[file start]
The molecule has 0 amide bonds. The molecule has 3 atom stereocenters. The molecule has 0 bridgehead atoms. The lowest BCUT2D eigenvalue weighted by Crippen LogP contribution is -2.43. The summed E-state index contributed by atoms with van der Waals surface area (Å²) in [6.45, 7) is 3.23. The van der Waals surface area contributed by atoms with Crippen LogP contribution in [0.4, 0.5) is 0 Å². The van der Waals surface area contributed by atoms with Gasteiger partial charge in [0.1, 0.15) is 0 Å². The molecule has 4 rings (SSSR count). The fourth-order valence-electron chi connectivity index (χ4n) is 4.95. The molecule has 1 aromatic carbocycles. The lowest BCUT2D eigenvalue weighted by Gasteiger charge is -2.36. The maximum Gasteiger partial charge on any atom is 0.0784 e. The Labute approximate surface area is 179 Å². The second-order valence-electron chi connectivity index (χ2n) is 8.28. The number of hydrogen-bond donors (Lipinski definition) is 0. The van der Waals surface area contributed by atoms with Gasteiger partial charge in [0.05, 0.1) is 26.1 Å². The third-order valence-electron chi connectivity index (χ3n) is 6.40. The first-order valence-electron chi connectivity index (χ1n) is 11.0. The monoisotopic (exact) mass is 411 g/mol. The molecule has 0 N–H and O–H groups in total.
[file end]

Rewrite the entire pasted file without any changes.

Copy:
The molecule has 0 amide bonds. The molecule has 3 atom stereocenters. The molecule has 0 bridgehead atoms. The lowest BCUT2D eigenvalue weighted by Crippen LogP contribution is -2.43. The summed E-state index contributed by atoms with van der Waals surface area (Å²) in [6.45, 7) is 3.23. The van der Waals surface area contributed by atoms with Crippen LogP contribution in [0.4, 0.5) is 0 Å². The van der Waals surface area contributed by atoms with Gasteiger partial charge in [0.1, 0.15) is 0 Å². The molecule has 4 rings (SSSR count). The fourth-order valence-electron chi connectivity index (χ4n) is 4.95. The molecule has 1 aromatic carbocycles. The lowest BCUT2D eigenvalue weighted by Gasteiger charge is -2.36. The maximum Gasteiger partial charge on any atom is 0.0784 e. The Labute approximate surface area is 179 Å². The second-order valence-electron chi connectivity index (χ2n) is 8.28. The number of hydrogen-bond donors (Lipinski definition) is 0. The van der Waals surface area contributed by atoms with Gasteiger partial charge in [0.05, 0.1) is 26.1 Å². The third-order valence-electron chi connectivity index (χ3n) is 6.40. The first-order valence-electron chi connectivity index (χ1n) is 11.0. The monoisotopic (exact) mass is 411 g/mol. The molecule has 0 N–H and O–H groups in total.